President Barack Obama ousted his top commander in Afghanistan on Wednesday after officials determined that comments he and his staff made in a Rolling Stone magazine article amounted to insubordination.

Obama says he accepted Gen. Stanley A. McChrystal’s resignation and, in an equally stunning move, says he had appointed Army Gen. David H. Petraeus, who once led U.S. forces in Iraq, as his successor.

“War is bigger than any one man or woman, whether a private, a general or a president,” Obama says. “As difficult as it is to lose Gen. McChrystal, I believe it is the right decision for our national security.”

Officials concluded that keeping McChrystal in his job was not a viable option after he and his staff were quoted making comments that disparaged U.S. civilian leaders who oversee the war effort.

In his remarks, Obama emphasizes several times that removing McChrystal was necessary to preserve civilian control of the military and to ensure that the national security team was working together.

“I welcome debate,” Obama says, “but I won’t tolerate division.”

By choosing Petraeus, Obama ensures continuity in the war effort. Petraeus enjoys deep popularity on Capitol Hill, and his nomination is likely to face little in the way of opposition. The president emphasizes that Petraeus had been intimately involved in crafting the current war strategy.

“This is a change in personnel, but it is not a change in policy,” Obama says.

The remarks in Rolling Stone angered the White House and deeply displeased top Defense officials, who have insisted repeatedly that military officers must respect civilian leadership and keep their advice and views private.

McChrystal crafted the counter-insurgency plan adopted by Obama that entailed a sharp increase in troops and shift in strategy to emphasize the goal of protecting the Afghan public and improving the Afghan government’s performance.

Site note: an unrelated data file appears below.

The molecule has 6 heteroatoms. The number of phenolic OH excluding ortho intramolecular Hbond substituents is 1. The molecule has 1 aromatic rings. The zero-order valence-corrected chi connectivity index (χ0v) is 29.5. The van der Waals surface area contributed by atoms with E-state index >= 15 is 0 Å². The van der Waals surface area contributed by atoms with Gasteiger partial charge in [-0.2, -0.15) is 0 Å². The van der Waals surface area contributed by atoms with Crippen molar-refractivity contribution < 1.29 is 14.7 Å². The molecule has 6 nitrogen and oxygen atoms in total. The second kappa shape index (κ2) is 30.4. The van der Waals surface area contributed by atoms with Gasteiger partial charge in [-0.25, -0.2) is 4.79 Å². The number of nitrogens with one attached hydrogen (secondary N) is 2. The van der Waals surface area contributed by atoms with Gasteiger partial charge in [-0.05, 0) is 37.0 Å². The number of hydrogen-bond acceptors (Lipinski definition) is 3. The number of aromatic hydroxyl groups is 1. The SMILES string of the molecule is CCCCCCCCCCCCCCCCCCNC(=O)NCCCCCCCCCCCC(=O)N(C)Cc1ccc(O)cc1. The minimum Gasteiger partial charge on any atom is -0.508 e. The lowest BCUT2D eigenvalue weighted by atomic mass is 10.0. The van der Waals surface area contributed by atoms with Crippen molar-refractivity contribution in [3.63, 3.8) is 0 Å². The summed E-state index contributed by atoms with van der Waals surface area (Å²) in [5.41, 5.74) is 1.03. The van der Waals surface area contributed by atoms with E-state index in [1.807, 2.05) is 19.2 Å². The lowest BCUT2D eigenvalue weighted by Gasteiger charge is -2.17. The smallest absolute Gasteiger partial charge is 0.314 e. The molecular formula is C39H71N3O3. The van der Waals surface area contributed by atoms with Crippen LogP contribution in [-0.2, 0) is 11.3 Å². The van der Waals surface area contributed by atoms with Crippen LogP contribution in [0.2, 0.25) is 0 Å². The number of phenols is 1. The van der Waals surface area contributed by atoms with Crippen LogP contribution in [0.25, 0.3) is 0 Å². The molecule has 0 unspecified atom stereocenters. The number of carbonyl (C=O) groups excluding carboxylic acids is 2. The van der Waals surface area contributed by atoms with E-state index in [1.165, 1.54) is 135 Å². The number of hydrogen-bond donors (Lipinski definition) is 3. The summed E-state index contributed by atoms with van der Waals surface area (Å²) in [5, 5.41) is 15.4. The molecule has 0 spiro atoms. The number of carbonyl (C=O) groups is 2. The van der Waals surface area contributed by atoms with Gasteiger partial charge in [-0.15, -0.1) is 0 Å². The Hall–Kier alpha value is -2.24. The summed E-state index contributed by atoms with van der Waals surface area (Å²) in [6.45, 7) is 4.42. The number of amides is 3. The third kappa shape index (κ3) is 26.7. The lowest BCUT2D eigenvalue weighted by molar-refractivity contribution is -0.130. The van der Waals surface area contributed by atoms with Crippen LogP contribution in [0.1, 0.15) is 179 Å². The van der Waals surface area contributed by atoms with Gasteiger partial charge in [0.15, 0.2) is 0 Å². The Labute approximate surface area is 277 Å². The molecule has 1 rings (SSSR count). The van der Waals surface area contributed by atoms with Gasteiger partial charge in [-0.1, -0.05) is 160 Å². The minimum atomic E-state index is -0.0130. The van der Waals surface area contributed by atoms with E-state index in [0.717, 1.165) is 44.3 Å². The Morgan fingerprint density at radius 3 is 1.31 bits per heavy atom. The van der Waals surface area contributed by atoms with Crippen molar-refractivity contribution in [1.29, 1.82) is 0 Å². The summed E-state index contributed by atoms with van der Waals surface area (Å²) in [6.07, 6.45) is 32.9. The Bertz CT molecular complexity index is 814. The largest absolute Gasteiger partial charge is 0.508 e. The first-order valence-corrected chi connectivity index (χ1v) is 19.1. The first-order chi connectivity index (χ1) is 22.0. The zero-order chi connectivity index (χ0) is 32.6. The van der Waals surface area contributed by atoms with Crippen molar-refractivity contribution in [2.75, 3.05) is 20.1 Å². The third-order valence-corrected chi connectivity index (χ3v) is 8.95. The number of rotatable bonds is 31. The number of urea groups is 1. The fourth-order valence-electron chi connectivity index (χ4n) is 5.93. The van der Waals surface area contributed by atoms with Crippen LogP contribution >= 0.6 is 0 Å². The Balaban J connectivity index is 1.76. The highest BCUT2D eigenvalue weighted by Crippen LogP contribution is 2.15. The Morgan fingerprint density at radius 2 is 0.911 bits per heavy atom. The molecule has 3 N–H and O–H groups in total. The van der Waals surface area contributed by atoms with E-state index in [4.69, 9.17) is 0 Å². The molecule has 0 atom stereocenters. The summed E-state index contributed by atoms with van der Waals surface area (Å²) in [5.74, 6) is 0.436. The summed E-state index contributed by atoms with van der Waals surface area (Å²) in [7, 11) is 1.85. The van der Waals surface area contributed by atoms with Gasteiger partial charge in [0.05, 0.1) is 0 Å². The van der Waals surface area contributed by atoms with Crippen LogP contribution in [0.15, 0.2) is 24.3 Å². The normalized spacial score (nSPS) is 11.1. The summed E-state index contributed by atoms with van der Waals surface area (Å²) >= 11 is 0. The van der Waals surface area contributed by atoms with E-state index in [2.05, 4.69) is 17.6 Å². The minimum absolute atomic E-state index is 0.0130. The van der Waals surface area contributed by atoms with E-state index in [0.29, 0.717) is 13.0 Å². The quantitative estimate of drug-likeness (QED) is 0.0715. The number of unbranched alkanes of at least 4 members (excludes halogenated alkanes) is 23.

But some officials in the administration, most notably Vice President Joe Biden, have advocated different approaches, preferring a strategy that requires fewer troops while emphasizing the elimination of militant leaders and ensuring Afghanistan does not fall under insurgent control.

McChrystal has served as top commander for only a year, replacing Gen. David McKiernan, who was fired by Defense Secretary Robert M. Gates.

By ousting his Afghanistan commander for insubordination, the clash between Obama and McChrystal becomes the most high profile firing since President Harry S. Truman fired Gen. Douglas MacArthur, who was leading international forces in the Korean War.

In 2008, Adm. William J. Fallon was forced to resign as head of Central Command for comments he made in an Esquire magazine article that were interpreted as disrespecting the Bush administration’s policies in the Middle East.

Because McChrystal has direct control of forces in Afghanistan at a critical time in war, his removal is seen as more significant.

As the new Afghanistan commander, Petraeus faces a difficult task to mark progress under the strict timeline laid out by the White House. A planned U.S. troop reduction is scheduled to begin in little more than a year.

The move also comes at a time when the war is widely perceived as going badly. The military has struggled to create a viable local government following an offensive in the southern Afghanistan village of Marjah. And the timeline for the next offensive in Kandahar has been prolonged because of skepticism from local officials.

McChrystal made no remarks in Washington, but the U.S. military command issued an apology on his behalf from Kabul. In his statement, McChrystal says he was committed to the allied forces and that he supported Obama’s strategy.

“It was out of respect for this commitment – and a desire to see the mission succeed – that I tendered my resignation,” McChrystal says.

(Los Angeles Times staff writer Laura King in Kabul, Afghanistan, contributed to this report.)

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